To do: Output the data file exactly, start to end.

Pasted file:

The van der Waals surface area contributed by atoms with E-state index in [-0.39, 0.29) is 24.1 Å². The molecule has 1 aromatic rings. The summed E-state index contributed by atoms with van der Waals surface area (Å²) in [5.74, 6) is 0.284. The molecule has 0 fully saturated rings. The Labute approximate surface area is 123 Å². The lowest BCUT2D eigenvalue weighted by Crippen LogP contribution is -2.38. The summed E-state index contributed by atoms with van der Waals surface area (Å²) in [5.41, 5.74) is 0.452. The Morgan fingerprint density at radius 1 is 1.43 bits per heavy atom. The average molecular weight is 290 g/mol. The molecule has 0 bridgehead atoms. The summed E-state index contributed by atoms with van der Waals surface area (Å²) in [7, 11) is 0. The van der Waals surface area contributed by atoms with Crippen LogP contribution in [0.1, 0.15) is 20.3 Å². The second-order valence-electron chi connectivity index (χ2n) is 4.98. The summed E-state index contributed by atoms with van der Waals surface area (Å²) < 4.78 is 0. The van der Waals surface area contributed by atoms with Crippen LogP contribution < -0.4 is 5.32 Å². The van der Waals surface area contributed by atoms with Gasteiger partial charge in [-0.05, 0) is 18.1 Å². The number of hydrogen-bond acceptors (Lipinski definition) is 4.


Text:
The van der Waals surface area contributed by atoms with E-state index in [-0.39, 0.29) is 24.1 Å². The molecule has 1 aromatic rings. The summed E-state index contributed by atoms with van der Waals surface area (Å²) in [5.74, 6) is 0.284. The molecule has 0 fully saturated rings. The Labute approximate surface area is 123 Å². The lowest BCUT2D eigenvalue weighted by Crippen LogP contribution is -2.38. The summed E-state index contributed by atoms with van der Waals surface area (Å²) in [5.41, 5.74) is 0.452. The Morgan fingerprint density at radius 1 is 1.43 bits per heavy atom. The average molecular weight is 290 g/mol. The molecule has 0 bridgehead atoms. The summed E-state index contributed by atoms with van der Waals surface area (Å²) in [7, 11) is 0. The van der Waals surface area contributed by atoms with Crippen LogP contribution in [0.1, 0.15) is 20.3 Å². The second-order valence-electron chi connectivity index (χ2n) is 4.98. The summed E-state index contributed by atoms with van der Waals surface area (Å²) < 4.78 is 0. The van der Waals surface area contributed by atoms with Crippen LogP contribution < -0.4 is 5.32 Å². The van der Waals surface area contributed by atoms with Gasteiger partial charge in [-0.05, 0) is 18.1 Å². The number of hydrogen-bond acceptors (Lipinski definition) is 4.